Monique Truong, an award-winning novelist and essayist who explores themes of food, displacement and hunger in her work, is the 2021 winner of the John Dos Passos Prize for Literature.
Longwood is honoring the memory of former President Dr. Henry I. Willett Jr., whose forward-looking and popular leadership during the turbulent 1960s and ’70s transformed the institution and lay its modern foundations.
Four years ago, Petty Officer Third Class Ben Ricker was working on a computer screen in the attack center of a nuclear powered fast attack submarine.
Pia Trigiani is known for her sense of humor and playful wit amidst the demands of leading the university’s Board of Visitors.
Sam Chase ’21 never thought an Emmy award was in his future, much less as the punctuation mark on his graduation from Longwood.
The Richmond Symphony will return to the Jarman Auditorium stage at Longwood University next month for a special performance featuring one of the best-known compositions in classical music—Beethoven’s Fifth Symphony.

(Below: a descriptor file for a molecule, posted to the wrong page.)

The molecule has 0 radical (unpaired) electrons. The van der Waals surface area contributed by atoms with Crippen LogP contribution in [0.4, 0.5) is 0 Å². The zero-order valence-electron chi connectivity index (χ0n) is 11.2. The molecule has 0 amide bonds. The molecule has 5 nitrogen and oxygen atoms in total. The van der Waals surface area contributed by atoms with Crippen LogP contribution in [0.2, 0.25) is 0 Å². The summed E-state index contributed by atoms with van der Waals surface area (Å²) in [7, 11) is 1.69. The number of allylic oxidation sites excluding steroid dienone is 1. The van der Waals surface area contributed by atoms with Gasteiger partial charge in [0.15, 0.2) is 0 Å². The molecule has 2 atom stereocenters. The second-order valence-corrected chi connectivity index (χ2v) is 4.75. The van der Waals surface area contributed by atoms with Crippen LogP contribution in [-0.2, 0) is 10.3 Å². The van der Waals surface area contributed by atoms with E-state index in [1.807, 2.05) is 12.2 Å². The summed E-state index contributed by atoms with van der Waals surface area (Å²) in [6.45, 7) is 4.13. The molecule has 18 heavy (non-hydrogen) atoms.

In a moment reminiscent of a last-second, game-winning shot, the crowd counted down as Joan Perry Brock, wearing a No. 64 Longwood Lancers jersey, placed her hands into wet cement to officially mark the construction of the game-changing convocation center that will soon bear her name.
Gov. Ralph Northam joined Longwood President W. Taylor Reveley IV in dedicating The Gerald L. Baliles Center for Environmental Education at Hull Springs—a 662-acre historic property on the Northern Neck that is the home for ongoing research and education projects for Longwood students.
A new $1.2 million research lab is expanding student research opportunities at Longwood’s historic 662-acre site by the Chesapeake Bay. And now, this transforming place will be named for a beloved former governor whose Longwood ties and environmental legacy run deep.
We think of sibling rivalry as a common aspect of family life, but there’s not a whiff of it between sisters Carrington Light ’98, M.S. ’04, and Whitney Light Rutz ’98.